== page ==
Plush is the moniker adopted by Chicago singer-songwriter Liam Hayes, and Fed was in a way his Chinese Democracy. Hayes had recorded and released an earlier album titled More You Becomes You in 1998, and Fed was to be that record’s follow-up. By all acounts, More You Becomes You was a sparse and subtle affair, featuring Hayes in full singer-songwriter mode accompanied by little more than his own piano. Apparently, Hayes decided to completely shift gears for his next album, utilizing an army of studio engineers, professional studio musicians, backup singers, etc. After two years of recording and a studio bill already breaching six figures, small Chicago indie label Drag City got cold feet from the prospect of having to cover such a large expense. With no label, Hayes reportedly footed a couple hundred grand of his own money to finish the thing. At that point, no label on either side of the Atlantic was willing to take on the expense, and, after Fed was given limited release in Japan to massive critical praise in 2002, it faded from memory. Fast forward to six years later, and UK indie label Broken Horse finally stepped in to expose this lost labor of love to the light of day.
I finally got around to finding the album a couple of days after Christmas, and warming up to it has been a task. This is not an easy album to absorb on just one, two, three, or even more listens. It did not help that I also purchased Glasvegas’ debut and Elbow’s The Seldom Seen Kid at the same time, which are both infinitely listenable pop records. But this Fed, this was a different animal entirely.
I’ve been wrestling with this album practically every day since purchasing it, and I have more than once considered throwing in the towel. Many of the songs are extremely disjointed, as Hayes creates multiple, fragmented little movements within each song. If there were such a thing as prog soul, this would be it. Album opener “Whose Blues” begins with a lazy blues guitar lick before absolutely exploding into a horns and guitar groove just past the one minute mark. The five minute tune then morphs and shifts multiple times throughout the song, the tempo slowing and speeding up with no warning while Hayes warbly voice struggles with and stresses each note, cracking here and there as he reaches for notes he just wasn’t born to hit. It’s an exhausting listen, and one starts to get the sense early where that six figure recording bill came from. Everything but the kitchen sink is included in that first track, and the kitchen sink follows on subsequent tracks. It’s this excess that I read about before listening to the album, and it’s this excess that made me really not want to like this album. On the first few listens, it seemed that Hayes had carved his own epitaph with a line from that first song on the album: “My creation has drowned me.”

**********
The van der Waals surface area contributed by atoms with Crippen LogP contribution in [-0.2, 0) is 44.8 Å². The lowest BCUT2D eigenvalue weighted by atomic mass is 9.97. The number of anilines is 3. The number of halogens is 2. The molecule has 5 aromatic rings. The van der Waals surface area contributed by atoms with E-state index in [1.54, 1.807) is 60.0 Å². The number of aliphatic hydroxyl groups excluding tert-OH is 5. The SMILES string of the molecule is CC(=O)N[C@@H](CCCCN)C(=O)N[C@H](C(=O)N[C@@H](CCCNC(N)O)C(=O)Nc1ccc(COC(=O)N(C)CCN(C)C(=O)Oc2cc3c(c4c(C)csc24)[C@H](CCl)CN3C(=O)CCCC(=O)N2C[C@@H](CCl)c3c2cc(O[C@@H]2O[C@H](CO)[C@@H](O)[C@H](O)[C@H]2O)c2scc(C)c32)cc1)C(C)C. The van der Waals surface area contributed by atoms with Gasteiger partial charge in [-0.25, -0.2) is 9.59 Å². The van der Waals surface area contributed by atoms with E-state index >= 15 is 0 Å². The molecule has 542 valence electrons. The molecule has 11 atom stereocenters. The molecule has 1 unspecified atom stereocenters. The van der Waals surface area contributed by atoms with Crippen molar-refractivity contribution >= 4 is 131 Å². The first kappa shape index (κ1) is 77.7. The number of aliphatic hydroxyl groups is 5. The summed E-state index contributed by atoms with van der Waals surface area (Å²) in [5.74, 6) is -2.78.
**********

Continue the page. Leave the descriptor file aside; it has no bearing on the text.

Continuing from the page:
However, after about three weeks of fruitless attempts, I threw the album onone day, and everything suddenly worked. My wrestling matches had paid off, and I was finally able to see the genius behind the wall of sound. Even Hayes’ vocals, which will probably be a deal-breaker for many, began to gel with the music in my mind. I noticed how, at times, Hayes can sound like a dead ringer for George Harrison. The swelling and blasting Philadelphia-soul-by-way-of-Burt-Bacharach horns, piano, strings, and funky guitar riffs combined with the raw emotion in which Hayes drenches his strained vocals make these songs ones that I can’t resist coming back to, and I’m finding myself envisioning a long future with this album, when just a few days before I was considering filing it away for good and moving on.
There are simply too many standout moments on this album to compile into one little review, and more have been revealing themselves on each subsequent listen. One definite bright spot worth mentioning is the album’s most easily digestible and brilliant song, the late 60’s/early 70’s Brit-pop flavored “Greyhound Bus Station.” It’s a joyous, horn-drenched exercise in perfect three minute pop. That track is immediately followed by “No Education,” a slow, gorgeous ballad slathered with healthy doses of Hammond organ and swelling strings. The infinitely funky “I’ve Changed My Number” coalesces into a simply uplifting chorus with what seems to be Hayes’ mission statement: “Gotta see your soul power.”
I went into this album with a bit of a closed mind, fully expecting a Chinese Democracy situation in which Hayes would be crushed under the weight of his own ambition. Instead, I am now a convert. I see Plush’s soul power, and it’s awesome.
There are no songs from Fed up on Youtube, but there is one song called “Take A Chance” that is purportedly a single from Plush’s next album, Bright Penny. According to Plush’s website, this album is due out in spring of 2008. Uh oh, here we go again!
Plush – “Take A Chance”